Back to being divided into two camps, I am constantly amazed at how many competing organizations we have doing the same or similar work. If you have liked one on Facebook, chances are you now get posts from several. United with Israel? Stand with Israel. FIDF? You now get Pizza for the IDF, Sufganiot for the IDF, Hamentaschen for the IDF…Yashar Lachayal? Lone Soldiers’ Center and so on. We are bombarded from the left and right, “If you love Israel, give to…” At least I know that when I speak about supporting Israel at EBJC I’m preaching to the choir. So I have a challenge for all of you.
Whether you are going to Israel on a mission, such as JNF or Federation or with a synagogue trip, add an extra few days to your mission and volunteer on an army base. It’s an option for Birthright and teen tours as well. One week of a volunteer stint is really only 4 1/2 days, Sunday till Thursday. You will get a taste of Israeli Army life (and food) and help Israel at the same time. As I like to put it, put your body where your money already goes. 4 ½ days that can change your life and your attitude. Meet soldiers where they live and work. Make a meaningful contribution to Israel’s economy. I’m not saying don’t shop blue and white, I’m not saying to stop supporting your favorite organizations, I’m saying there’s more to supporting Israel than money. The soldiers appreciate the contribution of your physical presence as well as the political and emotional support we provide. Sometimes they think we’re crazy for leaving our cushy lives in the diaspora, but ultimately that’s what true Zionism is all about.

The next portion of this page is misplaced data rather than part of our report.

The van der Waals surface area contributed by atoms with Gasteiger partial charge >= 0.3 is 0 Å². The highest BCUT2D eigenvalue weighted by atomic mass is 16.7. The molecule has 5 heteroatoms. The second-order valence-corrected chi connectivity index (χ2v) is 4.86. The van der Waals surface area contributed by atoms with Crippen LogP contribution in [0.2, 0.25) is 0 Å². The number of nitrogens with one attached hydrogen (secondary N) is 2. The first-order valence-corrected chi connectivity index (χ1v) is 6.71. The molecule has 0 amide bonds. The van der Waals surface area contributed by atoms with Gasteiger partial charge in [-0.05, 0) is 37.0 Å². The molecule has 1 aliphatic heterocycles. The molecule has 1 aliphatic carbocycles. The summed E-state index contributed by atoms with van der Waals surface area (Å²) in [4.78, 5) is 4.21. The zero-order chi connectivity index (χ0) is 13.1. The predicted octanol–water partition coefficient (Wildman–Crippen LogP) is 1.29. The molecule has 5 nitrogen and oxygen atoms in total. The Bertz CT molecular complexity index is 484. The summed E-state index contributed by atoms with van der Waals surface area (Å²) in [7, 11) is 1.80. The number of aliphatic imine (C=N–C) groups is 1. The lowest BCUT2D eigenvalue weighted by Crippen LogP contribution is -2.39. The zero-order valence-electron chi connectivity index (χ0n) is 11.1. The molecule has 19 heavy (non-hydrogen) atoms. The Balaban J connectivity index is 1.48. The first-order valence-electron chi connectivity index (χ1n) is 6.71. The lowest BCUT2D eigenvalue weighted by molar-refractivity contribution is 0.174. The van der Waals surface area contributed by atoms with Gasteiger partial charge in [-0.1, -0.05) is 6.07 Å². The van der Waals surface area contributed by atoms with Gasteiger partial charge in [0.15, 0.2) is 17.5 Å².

One of the things to be thankful for is that this has been a record year for tourism to Israel despite the conflicts. The hotels are packed. But one of the disappointing facts I learned during my recent IDF service was that American tourism has fallen off. American volunteerism in Sar-El has dropped as well. Do you know from which countries most of the volunteers come? France is first, second is North America , then the Eastern European bloc, countries such as Hungary. I served with Australians, Brits, Canadians, Italians, French, Hungarians, South Americans and more. Some even live in Israel and volunteer periodically. So many of you have told me “Some day I will volunteer too.” Some day is today, it is now, this year. Accept the challenge to go outside your comfort zone and do more than pay lip service. Do it now, while you are still in good health. Be like the sisters from Canada, aged 94 and 88, who come every year and work hard, side-by-side with 40-somethings.
Thinking winter isn’t a good time? Less than a week ago we were swimming in the Mediterranean, for which I am grateful as well! And my personal reasons for being thankful? My family of course – you see my youngest grandson here today. My friends. My health. The ability to travel. The ability to work and workout. To belong to a vibrant community such as this as well as klal Yisrael. Jacob would have been proud of us!
Put your body where your money already goes!